Five things communities should expect from getting involved in NHS reforms
Across England the NHS is publishing draft plans that aim to improve health and care for patients whilst also making the most of the funding available.
If these plans involve decisions that have an impact on local services, what should the public expect when it comes to being involved?
The NHS in every area of England has been tasked with setting out how it plans to achieve wide-scale changes that make the most of the funding available and improves care for patients.
These ‘Sustainability and Transformation Plans’ (STPs) have been asked for by NHS England in response to the big challenges society faces when it comes to people’s health and the services that support them.
In total 44 STPs will be published by the NHS looking at how local services will work together to improve the quality of care, their population’s health and wellbeing and NHS finances.
The plans could involve big decisions that have implications for many local people. Although the changes will be different in every area, to get them right we believe it is important that services work hand in hand with those who use them.
Although the NHS has a legal duty to involve and consult the public when it comes to how services are planned, as well as any proposed changes to services which may impact on patients, we believe that involving the public also results in better decisions.
Five key steps to ensure communities have their say
We believe that when it comes to STPs, or any other health reform, the NHS should follow five key steps to ensure that communities have a say in decisions that will affect them.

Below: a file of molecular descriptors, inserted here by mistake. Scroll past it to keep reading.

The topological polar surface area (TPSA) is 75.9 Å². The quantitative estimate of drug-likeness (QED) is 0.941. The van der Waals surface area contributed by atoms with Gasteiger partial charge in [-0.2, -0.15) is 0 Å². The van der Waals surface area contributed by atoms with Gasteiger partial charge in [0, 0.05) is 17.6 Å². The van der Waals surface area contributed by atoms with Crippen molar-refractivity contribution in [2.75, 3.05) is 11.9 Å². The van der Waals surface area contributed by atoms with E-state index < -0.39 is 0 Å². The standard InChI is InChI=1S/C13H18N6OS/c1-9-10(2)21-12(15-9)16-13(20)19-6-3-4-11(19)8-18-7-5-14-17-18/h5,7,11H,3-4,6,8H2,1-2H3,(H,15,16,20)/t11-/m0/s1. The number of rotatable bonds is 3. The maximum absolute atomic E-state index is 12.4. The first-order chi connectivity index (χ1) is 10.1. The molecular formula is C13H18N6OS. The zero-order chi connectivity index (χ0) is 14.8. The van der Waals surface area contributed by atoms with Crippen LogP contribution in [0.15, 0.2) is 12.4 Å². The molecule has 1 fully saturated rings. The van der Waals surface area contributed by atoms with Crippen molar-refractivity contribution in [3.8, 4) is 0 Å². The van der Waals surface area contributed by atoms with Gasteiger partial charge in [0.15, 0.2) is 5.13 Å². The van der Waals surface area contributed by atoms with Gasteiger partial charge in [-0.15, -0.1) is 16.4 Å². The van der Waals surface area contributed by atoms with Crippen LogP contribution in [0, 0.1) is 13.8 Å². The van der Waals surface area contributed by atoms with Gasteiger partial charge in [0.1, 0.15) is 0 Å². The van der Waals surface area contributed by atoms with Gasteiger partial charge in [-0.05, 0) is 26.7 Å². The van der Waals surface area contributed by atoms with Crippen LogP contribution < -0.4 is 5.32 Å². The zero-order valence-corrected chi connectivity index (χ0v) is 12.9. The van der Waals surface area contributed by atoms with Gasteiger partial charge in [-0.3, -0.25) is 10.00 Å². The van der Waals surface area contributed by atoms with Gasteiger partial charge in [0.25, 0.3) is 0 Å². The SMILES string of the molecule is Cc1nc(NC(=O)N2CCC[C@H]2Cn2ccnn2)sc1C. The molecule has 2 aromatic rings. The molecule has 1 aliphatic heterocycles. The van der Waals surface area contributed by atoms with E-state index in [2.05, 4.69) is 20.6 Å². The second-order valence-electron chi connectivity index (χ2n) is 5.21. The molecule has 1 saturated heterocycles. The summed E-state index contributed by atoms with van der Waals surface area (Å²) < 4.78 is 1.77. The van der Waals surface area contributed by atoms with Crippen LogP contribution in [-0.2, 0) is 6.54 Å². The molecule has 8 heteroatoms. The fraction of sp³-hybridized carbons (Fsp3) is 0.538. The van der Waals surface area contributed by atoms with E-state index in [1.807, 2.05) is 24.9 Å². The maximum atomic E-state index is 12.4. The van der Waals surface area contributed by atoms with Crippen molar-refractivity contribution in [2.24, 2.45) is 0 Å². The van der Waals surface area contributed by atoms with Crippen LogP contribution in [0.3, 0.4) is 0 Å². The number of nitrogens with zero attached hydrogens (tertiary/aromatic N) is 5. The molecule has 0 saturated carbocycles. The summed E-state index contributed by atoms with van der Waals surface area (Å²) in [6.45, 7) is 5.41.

- The case for change needs to be clearly set out so that people can understand both the current situation and the reasons things might need to be done differently.
- From the start, patients and the wider public should be involved in designing and discussing possible solutions to the challenges communities face.
- The impact on different groups of people needs to be fully assessed and specific work undertaken with these communities to find out what they think.
- The public ought to be given adequate time to consider the proposals on the table and provide feedback.
- Once the final plans are agreed, they should be published and those in charge of the changes need to show how they have considered the feedback they have received, the difference this has made to their plans and how the impact of the changes will be tracked and reviewed.
Speak up about your views
If you are interested in finding out more about plans in your area and sharing your ideas and experiences, why not talk to your local Healthwatch?